A big consideration playing with vacuum tubes is the higher voltage involved. Touching the wrong thing at the wrong time "under the hood" will at least get your attention! The voltages there could kill you. The more lethal risks are associated with transmitters (much higher voltages involved). Being bitten by a "modest" receiver power supply can cause damage if not death. You won't like it one bit. Some of us learned the safety rules first thing and live by them. Things like insulated floor mats and keeping one hand in a pocket while working on live circuits. Procedures like connecting the meter with power off and then then standing clear while applying power for the reading. Things hams would never waste time on working with a handful of transistors and a puny nine volt battery. Probably that has saved the "tube guys" a lot of transistor smoke as the same safety processes are much safer for the parts, too. Something anybody should consider before playing with tubes. Learn the safety rules, use them, and you will find quite a bit of enjoyment. Having pointed at this I can add that tubes in receiving applications can be operated with much lower voltages and some of the "battery tube" heaters use less power than a flashlight bulb.

Tubes have a built-in operational overhead that transistors do not have. The tube heaters, the pretty glowing part, can use as much power as some entire QRP rigs! Those do nothing but make heat and a pretty little light. The heat is *required* but to get any useful work from the tube you must apply even more power. Tube efficiency is never going to win against transistors doing the same job. Not ever. Tubes may have some advantages in some functions and they are much more robust if subjected to overloads for longer periods than transistors. Nobody ever lost a vacuum tube RF amp in the front end of his receiver due to static!

I encourage anybody and everybody to build there own gear. One of the fundamental things about homebrewing that doesn't get much press is "use what you have". You can get a basket full of transistors pretty dern cheap. You may already have a big pile of them. That also applies to skills. If you already know how to use transistors (or tubes) and you already have some of them then that is what you should use. Build it, tweak it, get it on the air. Then brag or even gloat <evil grin>.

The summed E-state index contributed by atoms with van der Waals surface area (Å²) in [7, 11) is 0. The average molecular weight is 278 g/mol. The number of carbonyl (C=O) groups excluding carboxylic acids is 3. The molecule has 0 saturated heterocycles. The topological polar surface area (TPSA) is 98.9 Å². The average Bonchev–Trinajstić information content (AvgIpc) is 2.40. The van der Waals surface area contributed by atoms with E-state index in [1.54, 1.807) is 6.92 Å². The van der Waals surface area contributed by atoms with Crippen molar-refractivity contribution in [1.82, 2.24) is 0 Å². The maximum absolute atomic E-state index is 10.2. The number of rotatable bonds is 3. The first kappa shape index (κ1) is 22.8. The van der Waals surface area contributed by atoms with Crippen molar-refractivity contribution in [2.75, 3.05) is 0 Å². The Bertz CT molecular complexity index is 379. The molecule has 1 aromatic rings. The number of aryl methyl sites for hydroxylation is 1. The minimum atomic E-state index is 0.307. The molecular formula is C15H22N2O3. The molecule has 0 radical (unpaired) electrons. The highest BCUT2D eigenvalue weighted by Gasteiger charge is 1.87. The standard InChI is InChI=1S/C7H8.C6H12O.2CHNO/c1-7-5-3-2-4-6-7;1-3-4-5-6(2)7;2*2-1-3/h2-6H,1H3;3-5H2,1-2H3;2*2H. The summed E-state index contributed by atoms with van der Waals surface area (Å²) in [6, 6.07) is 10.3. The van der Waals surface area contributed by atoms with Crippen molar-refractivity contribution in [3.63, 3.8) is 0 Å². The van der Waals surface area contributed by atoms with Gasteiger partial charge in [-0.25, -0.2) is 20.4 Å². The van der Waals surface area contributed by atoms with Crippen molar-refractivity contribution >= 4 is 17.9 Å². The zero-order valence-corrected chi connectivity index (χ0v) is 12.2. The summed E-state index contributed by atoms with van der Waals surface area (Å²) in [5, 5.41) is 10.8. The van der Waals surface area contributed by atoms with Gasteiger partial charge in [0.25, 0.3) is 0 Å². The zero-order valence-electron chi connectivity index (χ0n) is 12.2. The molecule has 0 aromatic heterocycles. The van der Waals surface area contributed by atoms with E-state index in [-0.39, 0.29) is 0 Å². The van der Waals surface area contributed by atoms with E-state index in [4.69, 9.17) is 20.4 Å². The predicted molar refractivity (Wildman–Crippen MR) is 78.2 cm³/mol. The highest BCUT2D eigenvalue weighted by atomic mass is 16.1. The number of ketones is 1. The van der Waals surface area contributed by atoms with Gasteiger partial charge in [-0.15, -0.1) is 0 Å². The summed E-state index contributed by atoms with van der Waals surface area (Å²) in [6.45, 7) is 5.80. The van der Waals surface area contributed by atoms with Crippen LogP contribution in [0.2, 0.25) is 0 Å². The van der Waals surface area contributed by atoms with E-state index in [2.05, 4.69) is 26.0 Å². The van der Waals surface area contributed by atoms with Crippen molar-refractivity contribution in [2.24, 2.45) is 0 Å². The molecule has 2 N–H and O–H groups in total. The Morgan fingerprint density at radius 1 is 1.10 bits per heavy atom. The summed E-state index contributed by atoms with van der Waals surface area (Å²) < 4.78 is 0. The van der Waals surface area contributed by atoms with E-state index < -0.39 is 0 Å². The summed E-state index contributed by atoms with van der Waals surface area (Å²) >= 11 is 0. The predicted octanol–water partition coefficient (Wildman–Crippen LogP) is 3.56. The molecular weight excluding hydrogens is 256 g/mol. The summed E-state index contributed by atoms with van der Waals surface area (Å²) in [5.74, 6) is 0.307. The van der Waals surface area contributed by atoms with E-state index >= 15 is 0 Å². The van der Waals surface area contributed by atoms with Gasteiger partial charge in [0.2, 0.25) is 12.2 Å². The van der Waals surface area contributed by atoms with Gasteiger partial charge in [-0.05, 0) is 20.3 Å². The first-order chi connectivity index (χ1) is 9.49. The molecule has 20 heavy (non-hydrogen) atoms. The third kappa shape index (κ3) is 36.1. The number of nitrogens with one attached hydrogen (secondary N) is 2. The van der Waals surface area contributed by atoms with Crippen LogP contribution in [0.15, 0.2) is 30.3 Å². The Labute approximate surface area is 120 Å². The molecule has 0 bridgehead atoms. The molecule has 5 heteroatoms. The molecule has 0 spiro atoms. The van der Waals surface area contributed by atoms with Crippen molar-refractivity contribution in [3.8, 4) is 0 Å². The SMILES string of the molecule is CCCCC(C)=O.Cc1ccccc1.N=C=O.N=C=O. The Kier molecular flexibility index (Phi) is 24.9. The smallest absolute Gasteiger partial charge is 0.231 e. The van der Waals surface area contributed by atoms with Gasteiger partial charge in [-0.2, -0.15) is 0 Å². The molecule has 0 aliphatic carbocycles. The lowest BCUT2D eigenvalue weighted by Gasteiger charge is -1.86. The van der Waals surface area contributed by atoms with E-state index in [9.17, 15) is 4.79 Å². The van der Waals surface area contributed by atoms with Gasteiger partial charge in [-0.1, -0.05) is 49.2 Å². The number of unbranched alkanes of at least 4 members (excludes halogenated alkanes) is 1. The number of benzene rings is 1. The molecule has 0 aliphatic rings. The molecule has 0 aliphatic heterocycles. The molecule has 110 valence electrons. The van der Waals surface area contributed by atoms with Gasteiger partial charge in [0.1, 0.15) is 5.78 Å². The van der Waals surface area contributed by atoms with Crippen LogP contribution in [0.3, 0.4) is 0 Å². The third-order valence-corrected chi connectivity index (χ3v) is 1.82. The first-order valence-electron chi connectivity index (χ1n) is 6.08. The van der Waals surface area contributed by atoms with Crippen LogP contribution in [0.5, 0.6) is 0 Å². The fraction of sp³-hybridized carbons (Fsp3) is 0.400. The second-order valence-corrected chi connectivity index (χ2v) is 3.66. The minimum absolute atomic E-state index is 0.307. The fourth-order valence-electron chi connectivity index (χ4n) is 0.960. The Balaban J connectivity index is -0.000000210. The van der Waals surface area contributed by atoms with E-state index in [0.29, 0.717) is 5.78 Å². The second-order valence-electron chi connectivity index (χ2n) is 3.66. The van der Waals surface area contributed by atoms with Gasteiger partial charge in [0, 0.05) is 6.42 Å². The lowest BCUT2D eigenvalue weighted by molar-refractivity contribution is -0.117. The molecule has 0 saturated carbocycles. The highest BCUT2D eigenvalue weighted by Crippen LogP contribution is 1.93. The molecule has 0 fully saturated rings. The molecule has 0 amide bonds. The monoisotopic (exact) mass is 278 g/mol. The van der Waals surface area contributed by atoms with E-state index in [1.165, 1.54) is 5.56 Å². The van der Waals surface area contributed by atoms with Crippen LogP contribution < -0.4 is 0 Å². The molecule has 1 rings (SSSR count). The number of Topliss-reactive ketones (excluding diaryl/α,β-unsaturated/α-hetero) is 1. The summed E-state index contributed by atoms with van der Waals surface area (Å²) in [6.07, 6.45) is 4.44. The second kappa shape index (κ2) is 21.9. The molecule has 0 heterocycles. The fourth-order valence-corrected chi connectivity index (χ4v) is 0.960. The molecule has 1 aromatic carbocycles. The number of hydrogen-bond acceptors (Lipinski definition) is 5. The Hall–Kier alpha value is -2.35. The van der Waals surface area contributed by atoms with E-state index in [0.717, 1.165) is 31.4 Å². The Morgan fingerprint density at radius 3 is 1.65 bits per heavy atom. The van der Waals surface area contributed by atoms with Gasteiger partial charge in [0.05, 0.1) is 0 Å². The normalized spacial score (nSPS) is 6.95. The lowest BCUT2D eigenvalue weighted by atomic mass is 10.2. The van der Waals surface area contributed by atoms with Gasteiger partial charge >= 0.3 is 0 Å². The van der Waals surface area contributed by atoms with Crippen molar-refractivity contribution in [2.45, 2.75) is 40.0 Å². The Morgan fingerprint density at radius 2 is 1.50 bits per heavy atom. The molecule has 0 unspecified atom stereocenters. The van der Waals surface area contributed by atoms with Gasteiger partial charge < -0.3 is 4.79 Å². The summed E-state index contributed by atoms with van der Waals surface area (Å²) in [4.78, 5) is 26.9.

A final comment about the regenrx list. Yes, there are more tube enthusiasts there than solid state enthusiasts. If more solid state enthusiasts joined up that balance would change <hint, hint>. Those people would be welcome.

73,

Bill KU8H

On 10/18/2013 12:29 PM, Shawn Reed wrote:
Bill,
Thank you for your bringing together any gap in understanding one of each other. My experience with tubes began when I was a kid. (born in yr. 55). Maybe I was hiding behind the TV, (black and white), but I would be attracted to the glowing tubes of different sizes. I also, learned to wiggle the ones not on - and the tv would work, once again! There were tube testers in practically every store. That was always fun to take a bag of various, shine underneath the dust, dead tubes-to the store, with my parent, hoping to bring the television back home, back to life again. Here is my mis-notion; That tubes were finally replaced with "something else", and the old tv just had to go, for it had become too difficult to find any of what you needed to gain a last gasp of breath out of a dying glow on things. I still like the glow of a tube, the only reason I have not ventured that way, as a rf collector, is I didn't want to pursue, (as far as time management), learning about tubes, thinking that they are in low supply, and difficult to find. That's how little I know, and I am hoping now to find out from you, --if the tubes one needs for today's hobby are live and well? Thanks, Shawn. kf7yff


dekle@...
 

Here's something interesting.


http://hamshop.cz/kits-c4/stavebnice-regenerativniho-prijimace-pro-pasmo-40m-i150/


Bill

KV6Z



---In 4sqrp@..., <psmith61@..., 4sqrp@...> wrote:

Is there anyone out there beside me that would like to build a regen receiver ? I know there are a couple kits available. I built the ten tec kit with some success. I am NO good at manhattan work but would like to do a regen kit with a couple bands. Is there any interest or is it me and a couple other guys.
What say you?

de Paul N0NBD

Sent from my iPad


Joe Bento
 

Looks like a standard grid-leak regen, 'cept with an FET rather than a triode.   It is using a "throttle cap" rather than a pot for the regeneration.  I suspect this set should give good performance.

Joe, N6DGY


On 10/25/2013 9:32 AM, dekle@... wrote:

Here's something interesting.


http://hamshop.cz/kits-c4/stavebnice-regenerativniho-prijimace-pro-pasmo-40m-i150/


Bill

KV6Z